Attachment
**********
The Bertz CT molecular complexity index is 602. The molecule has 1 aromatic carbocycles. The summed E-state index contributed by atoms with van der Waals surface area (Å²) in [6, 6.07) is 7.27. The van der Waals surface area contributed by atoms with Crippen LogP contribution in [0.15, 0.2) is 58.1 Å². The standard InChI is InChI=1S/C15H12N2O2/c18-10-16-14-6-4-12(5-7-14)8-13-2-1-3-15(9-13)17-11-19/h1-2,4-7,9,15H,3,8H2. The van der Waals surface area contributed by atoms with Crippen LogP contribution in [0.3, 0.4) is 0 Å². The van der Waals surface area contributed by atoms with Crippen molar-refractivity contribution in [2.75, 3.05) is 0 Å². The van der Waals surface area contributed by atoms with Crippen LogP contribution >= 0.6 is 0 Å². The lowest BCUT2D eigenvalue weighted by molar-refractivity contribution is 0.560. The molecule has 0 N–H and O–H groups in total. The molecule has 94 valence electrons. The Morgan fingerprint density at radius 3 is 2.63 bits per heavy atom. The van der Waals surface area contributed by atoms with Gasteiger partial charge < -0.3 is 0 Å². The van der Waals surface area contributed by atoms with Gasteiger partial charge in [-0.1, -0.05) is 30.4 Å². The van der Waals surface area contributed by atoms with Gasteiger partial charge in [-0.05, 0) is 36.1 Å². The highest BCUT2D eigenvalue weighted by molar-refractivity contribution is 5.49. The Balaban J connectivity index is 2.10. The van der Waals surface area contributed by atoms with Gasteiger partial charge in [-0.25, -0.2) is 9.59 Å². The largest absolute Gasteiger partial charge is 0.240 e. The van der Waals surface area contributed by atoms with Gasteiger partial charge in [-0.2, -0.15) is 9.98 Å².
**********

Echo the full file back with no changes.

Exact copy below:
The Bertz CT molecular complexity index is 602. The molecule has 1 aromatic carbocycles. The summed E-state index contributed by atoms with van der Waals surface area (Å²) in [6, 6.07) is 7.27. The van der Waals surface area contributed by atoms with Crippen LogP contribution in [0.15, 0.2) is 58.1 Å². The standard InChI is InChI=1S/C15H12N2O2/c18-10-16-14-6-4-12(5-7-14)8-13-2-1-3-15(9-13)17-11-19/h1-2,4-7,9,15H,3,8H2. The van der Waals surface area contributed by atoms with Crippen LogP contribution in [0.3, 0.4) is 0 Å². The van der Waals surface area contributed by atoms with Crippen molar-refractivity contribution in [2.75, 3.05) is 0 Å². The van der Waals surface area contributed by atoms with Crippen LogP contribution >= 0.6 is 0 Å². The lowest BCUT2D eigenvalue weighted by molar-refractivity contribution is 0.560. The molecule has 0 N–H and O–H groups in total. The molecule has 94 valence electrons. The Morgan fingerprint density at radius 3 is 2.63 bits per heavy atom. The van der Waals surface area contributed by atoms with Gasteiger partial charge < -0.3 is 0 Å². The van der Waals surface area contributed by atoms with Gasteiger partial charge in [-0.1, -0.05) is 30.4 Å². The van der Waals surface area contributed by atoms with Gasteiger partial charge in [-0.05, 0) is 36.1 Å². The highest BCUT2D eigenvalue weighted by molar-refractivity contribution is 5.49. The Balaban J connectivity index is 2.10. The van der Waals surface area contributed by atoms with Gasteiger partial charge in [-0.25, -0.2) is 9.59 Å². The largest absolute Gasteiger partial charge is 0.240 e. The van der Waals surface area contributed by atoms with Gasteiger partial charge in [-0.2, -0.15) is 9.98 Å².